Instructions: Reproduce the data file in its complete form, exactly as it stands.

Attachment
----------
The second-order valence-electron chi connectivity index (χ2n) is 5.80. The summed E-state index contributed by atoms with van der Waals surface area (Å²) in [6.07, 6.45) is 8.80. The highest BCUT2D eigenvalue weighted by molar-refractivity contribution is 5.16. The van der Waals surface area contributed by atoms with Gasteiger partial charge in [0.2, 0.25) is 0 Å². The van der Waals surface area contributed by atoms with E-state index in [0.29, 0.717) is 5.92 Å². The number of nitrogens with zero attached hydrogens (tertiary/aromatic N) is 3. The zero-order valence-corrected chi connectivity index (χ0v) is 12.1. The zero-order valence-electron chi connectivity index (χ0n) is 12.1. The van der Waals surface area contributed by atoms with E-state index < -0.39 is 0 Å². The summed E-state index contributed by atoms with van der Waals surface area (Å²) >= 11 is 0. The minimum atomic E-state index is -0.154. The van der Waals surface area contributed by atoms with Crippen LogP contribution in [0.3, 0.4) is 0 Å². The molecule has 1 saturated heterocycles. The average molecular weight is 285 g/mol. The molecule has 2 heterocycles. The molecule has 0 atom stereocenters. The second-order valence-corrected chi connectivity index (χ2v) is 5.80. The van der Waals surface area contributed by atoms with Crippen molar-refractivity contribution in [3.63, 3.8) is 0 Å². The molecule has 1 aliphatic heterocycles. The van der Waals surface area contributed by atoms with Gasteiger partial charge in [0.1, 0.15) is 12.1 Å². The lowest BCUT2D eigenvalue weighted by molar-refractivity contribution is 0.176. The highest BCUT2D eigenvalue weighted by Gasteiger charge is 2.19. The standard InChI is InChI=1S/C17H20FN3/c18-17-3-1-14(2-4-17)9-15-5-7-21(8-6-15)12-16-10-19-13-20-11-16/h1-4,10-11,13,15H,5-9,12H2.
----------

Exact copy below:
The second-order valence-electron chi connectivity index (χ2n) is 5.80. The summed E-state index contributed by atoms with van der Waals surface area (Å²) in [6.07, 6.45) is 8.80. The highest BCUT2D eigenvalue weighted by molar-refractivity contribution is 5.16. The van der Waals surface area contributed by atoms with Gasteiger partial charge in [0.2, 0.25) is 0 Å². The van der Waals surface area contributed by atoms with E-state index in [0.29, 0.717) is 5.92 Å². The number of nitrogens with zero attached hydrogens (tertiary/aromatic N) is 3. The zero-order valence-corrected chi connectivity index (χ0v) is 12.1. The zero-order valence-electron chi connectivity index (χ0n) is 12.1. The van der Waals surface area contributed by atoms with E-state index < -0.39 is 0 Å². The summed E-state index contributed by atoms with van der Waals surface area (Å²) >= 11 is 0. The minimum atomic E-state index is -0.154. The van der Waals surface area contributed by atoms with Crippen LogP contribution in [0.3, 0.4) is 0 Å². The molecule has 1 saturated heterocycles. The average molecular weight is 285 g/mol. The molecule has 2 heterocycles. The molecule has 0 atom stereocenters. The second-order valence-corrected chi connectivity index (χ2v) is 5.80. The van der Waals surface area contributed by atoms with Crippen molar-refractivity contribution in [3.63, 3.8) is 0 Å². The molecule has 1 aliphatic heterocycles. The van der Waals surface area contributed by atoms with Gasteiger partial charge in [0.1, 0.15) is 12.1 Å². The lowest BCUT2D eigenvalue weighted by molar-refractivity contribution is 0.176. The highest BCUT2D eigenvalue weighted by Gasteiger charge is 2.19. The standard InChI is InChI=1S/C17H20FN3/c18-17-3-1-14(2-4-17)9-15-5-7-21(8-6-15)12-16-10-19-13-20-11-16/h1-4,10-11,13,15H,5-9,12H2.